Storytelling 101l

Thursday, February 7th, 2008

This page for today’s comic has the distinction of being the last page that I came up with when I finished writing The Sky Kayak.

When I wrote The Upside-Down Me, although I had the basic plot worked out in my head, I started writing it from page 1 and worked straight through to the end. I did end up going back and revising a bunch of pages, but the story was written in more or less a linear fashion. With The Sky Kayak, again I had the plot more or less worked out in my head, but I wrote the story out in different chunks. I started out writing about the first fifteen pages, then skipped over to about the last twenty or so pages, then bounced around and wrote different little jokes and scenes and tried to tie everything together. Today’s page was the last one that I had. I needed a gag or something that was entertaining to go from the scene with the star-maker to the upcoming big cloud and it just took me a long time to think of something that I felt worked.

I don’t know if there’s a specific ‘correct’ method to writing. I’ve heard a lot of people say that they’ll figure out the end and work backward. I definitely try to think that way when I’m plotting a story out so that it has a satisfying ending. Being as this is a free webcomic, I want anyone who reads it to feel like they’ve got their money’s worth. As far as the actual work of writing a story out though, I think a person just has to go with what works best for them.

2 Responses to “Storytelling 101l”

  1. mark heath Says:

    I read and loved the upside down story. And thanks to a prompt from Mark Anderson’s cartoon board, I popped here today to see what’s new. The idea of a naked shadow is funny, and the idea that a shadow doesn’t always have time to find the same clothes is even better. I’ve never thought of that before. Your art knocked my socks off the first time I saw it, and the writing took care of my remaining wardrobe. Great work.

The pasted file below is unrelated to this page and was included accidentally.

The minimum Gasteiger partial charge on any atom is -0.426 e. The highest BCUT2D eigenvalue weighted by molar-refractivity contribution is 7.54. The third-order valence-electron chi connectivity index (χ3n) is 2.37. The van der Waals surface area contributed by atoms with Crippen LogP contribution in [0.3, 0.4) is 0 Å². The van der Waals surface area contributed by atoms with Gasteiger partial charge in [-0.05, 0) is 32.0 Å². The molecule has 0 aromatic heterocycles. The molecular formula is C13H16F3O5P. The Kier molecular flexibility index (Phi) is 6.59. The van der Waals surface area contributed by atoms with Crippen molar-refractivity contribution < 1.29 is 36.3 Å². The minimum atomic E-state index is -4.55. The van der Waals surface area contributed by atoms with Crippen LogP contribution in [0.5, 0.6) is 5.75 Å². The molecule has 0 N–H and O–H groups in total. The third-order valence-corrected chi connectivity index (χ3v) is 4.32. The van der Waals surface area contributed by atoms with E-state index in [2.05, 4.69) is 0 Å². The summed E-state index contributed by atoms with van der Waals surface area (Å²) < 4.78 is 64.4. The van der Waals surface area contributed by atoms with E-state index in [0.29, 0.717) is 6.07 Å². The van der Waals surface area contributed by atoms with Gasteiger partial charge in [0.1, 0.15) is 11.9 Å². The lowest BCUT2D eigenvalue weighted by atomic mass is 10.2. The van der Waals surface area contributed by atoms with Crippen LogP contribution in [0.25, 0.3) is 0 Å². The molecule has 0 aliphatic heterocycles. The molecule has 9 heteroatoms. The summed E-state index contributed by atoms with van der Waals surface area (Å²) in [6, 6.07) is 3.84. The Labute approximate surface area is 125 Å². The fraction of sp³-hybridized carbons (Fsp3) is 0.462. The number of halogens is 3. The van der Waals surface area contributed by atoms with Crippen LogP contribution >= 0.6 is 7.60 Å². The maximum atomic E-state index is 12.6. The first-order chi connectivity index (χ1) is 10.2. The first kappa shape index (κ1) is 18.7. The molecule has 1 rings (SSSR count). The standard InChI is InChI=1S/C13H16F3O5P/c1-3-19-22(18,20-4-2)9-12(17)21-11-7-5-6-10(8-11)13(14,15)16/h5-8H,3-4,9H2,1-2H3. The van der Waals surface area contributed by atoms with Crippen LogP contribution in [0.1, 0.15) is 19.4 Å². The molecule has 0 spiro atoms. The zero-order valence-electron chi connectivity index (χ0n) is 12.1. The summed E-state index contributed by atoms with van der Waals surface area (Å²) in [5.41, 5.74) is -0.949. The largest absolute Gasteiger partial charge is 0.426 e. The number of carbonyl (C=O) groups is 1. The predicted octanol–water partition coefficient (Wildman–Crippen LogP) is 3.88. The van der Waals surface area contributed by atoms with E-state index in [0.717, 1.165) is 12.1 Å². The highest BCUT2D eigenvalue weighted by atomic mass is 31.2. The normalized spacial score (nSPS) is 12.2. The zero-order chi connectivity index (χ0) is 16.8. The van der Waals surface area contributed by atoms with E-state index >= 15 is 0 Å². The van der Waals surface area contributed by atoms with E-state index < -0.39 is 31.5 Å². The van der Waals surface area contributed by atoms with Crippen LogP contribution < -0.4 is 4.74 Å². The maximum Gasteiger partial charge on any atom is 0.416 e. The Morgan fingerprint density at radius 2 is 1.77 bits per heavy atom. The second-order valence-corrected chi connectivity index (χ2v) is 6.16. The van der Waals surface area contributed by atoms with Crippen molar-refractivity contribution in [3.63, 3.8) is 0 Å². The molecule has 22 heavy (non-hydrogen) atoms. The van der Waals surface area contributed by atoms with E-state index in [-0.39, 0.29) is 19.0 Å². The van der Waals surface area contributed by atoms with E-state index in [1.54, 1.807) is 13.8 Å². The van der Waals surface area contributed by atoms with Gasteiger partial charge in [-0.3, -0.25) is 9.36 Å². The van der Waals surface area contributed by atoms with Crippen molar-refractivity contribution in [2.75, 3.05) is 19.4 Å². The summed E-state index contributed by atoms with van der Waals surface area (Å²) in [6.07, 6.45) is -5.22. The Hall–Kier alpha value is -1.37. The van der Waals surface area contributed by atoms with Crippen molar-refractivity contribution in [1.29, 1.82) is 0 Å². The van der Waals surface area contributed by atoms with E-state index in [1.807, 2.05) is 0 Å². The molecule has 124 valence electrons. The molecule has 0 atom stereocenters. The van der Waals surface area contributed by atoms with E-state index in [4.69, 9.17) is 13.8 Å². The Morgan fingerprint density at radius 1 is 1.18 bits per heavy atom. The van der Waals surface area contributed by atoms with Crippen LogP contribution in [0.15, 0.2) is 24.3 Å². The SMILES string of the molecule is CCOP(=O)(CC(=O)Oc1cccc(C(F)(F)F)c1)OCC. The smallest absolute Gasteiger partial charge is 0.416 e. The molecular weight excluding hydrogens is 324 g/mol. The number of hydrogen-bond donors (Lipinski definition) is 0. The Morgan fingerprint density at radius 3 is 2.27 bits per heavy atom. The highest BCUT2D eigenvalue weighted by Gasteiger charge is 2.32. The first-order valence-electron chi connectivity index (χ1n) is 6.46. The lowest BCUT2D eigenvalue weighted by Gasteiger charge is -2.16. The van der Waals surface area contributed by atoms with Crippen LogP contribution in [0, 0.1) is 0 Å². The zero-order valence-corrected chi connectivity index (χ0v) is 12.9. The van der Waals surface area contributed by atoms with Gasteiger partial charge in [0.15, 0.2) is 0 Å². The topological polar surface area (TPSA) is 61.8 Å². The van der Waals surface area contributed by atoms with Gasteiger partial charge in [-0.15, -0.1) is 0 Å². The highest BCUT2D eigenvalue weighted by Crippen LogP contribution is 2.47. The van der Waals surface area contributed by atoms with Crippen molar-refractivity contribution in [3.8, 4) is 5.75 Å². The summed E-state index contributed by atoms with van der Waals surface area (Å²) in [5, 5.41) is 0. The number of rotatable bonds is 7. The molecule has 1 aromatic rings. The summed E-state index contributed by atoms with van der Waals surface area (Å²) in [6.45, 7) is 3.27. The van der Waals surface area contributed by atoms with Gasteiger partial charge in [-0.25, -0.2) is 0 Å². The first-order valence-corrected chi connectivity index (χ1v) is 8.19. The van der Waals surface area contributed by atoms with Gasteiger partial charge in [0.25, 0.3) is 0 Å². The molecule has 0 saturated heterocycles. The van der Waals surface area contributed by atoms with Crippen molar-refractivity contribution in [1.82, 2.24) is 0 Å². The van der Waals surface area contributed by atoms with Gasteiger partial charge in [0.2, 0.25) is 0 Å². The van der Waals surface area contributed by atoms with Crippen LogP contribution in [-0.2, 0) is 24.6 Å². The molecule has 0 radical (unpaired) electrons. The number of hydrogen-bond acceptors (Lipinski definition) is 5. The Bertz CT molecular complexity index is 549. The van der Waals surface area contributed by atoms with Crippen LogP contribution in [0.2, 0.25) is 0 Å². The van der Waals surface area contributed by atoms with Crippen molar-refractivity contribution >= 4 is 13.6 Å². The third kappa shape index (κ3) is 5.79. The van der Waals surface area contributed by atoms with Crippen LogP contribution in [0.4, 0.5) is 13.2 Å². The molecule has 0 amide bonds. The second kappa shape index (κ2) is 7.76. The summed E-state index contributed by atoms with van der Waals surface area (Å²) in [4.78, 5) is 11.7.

2. Trade Says:

    Ha! Sounds like you’re sporting the latest in Shadow Wear there, Mark. ;)

    Mr. Anderson’s cartoon board is great, huh?

    Thanks for the nice words, especially about the writing. I’ve always worked really hard on my artwork, but it was something I had an aptitude for. I was always the kid in class who could draw well. But writing was always a mystery to me. Although I always read a lot, I really couldn’t write a complete sentence until a got to college, and if I did before that it was only blind luck not because I understood what I was doing, so I’ve had to work extra hard on that end of things. I really appreciate the props there.